Homo Ludens: engaging with one’s worldview

Tiong had some interesting questions for me the other day. It made me have a new look at ‘play’ – what are the elements of play that are of interest to me, and why?

knightConsulted Huizinga’s Homo Ludens to get a better grip on the concept of play. He argues that play is not part of culture but produces culture. When he went to London in 1937 to talk about his book, the title of his address was ‘The play element of Culture”. Seeing this, his hosts corrected him, according to them it should be “The play element in Culture”. Huizinga put back the genitivus, quote from the introduction (page V, my translation): “because, for me, the question was not what the place of ‘play’ is amongst other cultural phenomena, but the question if and in what measure culture itself has the characteristics of [this thing we call] ‘play’.

So there: to play is serious business.

Huizinga defined play as follows :

“Summing up the formal characteristic of play, we might call it a free activity standing quite consciously outside ‘ordinary’ life as being ‘not serious’ but at the same time absorbing the player intensely and utterly. It is an activity connected with no material interest, and no profit can be gained by it. It proceeds within its own proper boundaries of time and space according to fixed rules and in an orderly manner. It promotes the formation of social groupings that tend to surround themselves with secrecy and to stress the difference from the common world by disguise or other means.”

To quote another authorative source, Wiki:

“Play is a rite and a quality of mind in engaging with one’s worldview. Play refers to a range of voluntary, intrinsically motivated activities that are normally associated with pleasure and enjoyment. Play may consist of amusing, pretend or imaginary interpersonal and intrapersonal interactions or interplay. The rites of play are evident throughout nature and are perceived in people and animals, particularly in the cognitive development and socialization of those engaged in developmental processes and the young. Play often entertains props, tools, animals, or toys in the context of learning and recreation. Some play has clearly defined goals and when structured with rules is entitled a game. Whereas, some play exhibits no such goals nor rules and is considered to be “unstructured” in the literature.”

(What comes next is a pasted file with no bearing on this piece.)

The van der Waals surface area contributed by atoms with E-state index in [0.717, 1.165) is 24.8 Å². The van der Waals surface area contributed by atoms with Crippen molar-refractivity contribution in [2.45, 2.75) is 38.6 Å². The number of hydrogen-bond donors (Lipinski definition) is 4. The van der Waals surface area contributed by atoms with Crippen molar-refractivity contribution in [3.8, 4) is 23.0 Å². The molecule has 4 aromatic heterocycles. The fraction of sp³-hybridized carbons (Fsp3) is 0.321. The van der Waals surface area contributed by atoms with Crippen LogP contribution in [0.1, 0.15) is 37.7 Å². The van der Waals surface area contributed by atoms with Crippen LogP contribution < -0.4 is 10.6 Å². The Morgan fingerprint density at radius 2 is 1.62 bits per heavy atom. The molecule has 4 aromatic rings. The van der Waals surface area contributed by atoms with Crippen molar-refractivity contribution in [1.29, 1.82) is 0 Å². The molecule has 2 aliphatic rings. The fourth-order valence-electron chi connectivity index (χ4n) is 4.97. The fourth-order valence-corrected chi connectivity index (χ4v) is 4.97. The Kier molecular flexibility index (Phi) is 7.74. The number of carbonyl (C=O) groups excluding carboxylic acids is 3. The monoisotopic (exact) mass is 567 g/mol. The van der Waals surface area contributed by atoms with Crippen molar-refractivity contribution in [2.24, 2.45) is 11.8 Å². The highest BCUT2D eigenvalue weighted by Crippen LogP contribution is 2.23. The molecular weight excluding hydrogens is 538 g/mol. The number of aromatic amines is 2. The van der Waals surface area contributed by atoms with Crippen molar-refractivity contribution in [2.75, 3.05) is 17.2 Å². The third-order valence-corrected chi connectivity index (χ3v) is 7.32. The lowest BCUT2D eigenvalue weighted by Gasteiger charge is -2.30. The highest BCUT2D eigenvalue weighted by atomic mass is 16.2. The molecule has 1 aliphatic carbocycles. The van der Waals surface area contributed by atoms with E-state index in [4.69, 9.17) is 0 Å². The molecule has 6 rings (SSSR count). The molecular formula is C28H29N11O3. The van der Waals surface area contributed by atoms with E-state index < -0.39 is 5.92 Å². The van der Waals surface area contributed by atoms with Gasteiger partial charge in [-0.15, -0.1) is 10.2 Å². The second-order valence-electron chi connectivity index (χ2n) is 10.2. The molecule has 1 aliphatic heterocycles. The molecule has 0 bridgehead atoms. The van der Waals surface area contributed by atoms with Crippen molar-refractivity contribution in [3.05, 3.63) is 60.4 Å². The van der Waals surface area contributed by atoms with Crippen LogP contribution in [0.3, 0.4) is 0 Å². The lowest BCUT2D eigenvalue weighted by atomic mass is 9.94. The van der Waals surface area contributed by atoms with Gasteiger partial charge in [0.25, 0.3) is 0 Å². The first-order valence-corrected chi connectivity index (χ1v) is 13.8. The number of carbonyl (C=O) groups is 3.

Taking this into account, what is it that we do what we do when we play what we play?

Huizinga quotes biologists, who argue that to play is to get rid of superabundant vitality. Psychologists note that both animals and humans learn by playfully imitating their elders. And that in playing, children learn to handle and control their agression, jealousy and other difficult and upsetting emotions. We also play to satisfy desires that are, in reality, unfulfillable. We play to gather information about the physical world and to learn to store and access this information. We play to test ourselves against others. We play because we are bored. We play because it is a fun thing to do.

So – basically – we play  to make sense of the world and to make ourselves fit into the world. We do this by:

Imitating: learning from the example of other people
– Play-acting: trying out different roles, learning to handle difficult emotions
Adjusting: dealing with  the fact that we are relatively powerless (baby = god, adult = adjusted).
Exploring: using the body  to learn about the world and about what we can and cannot do with our body
Competing: finding out who is fastest/smartest/…est
Relating: trying out social relations  within groups of people

Of this six  “Exploring’ most accurately describes that what we have been conditioned not to do when encountering works of art. A conditioning that I have tried to overcome in my experiments, with varying success. 

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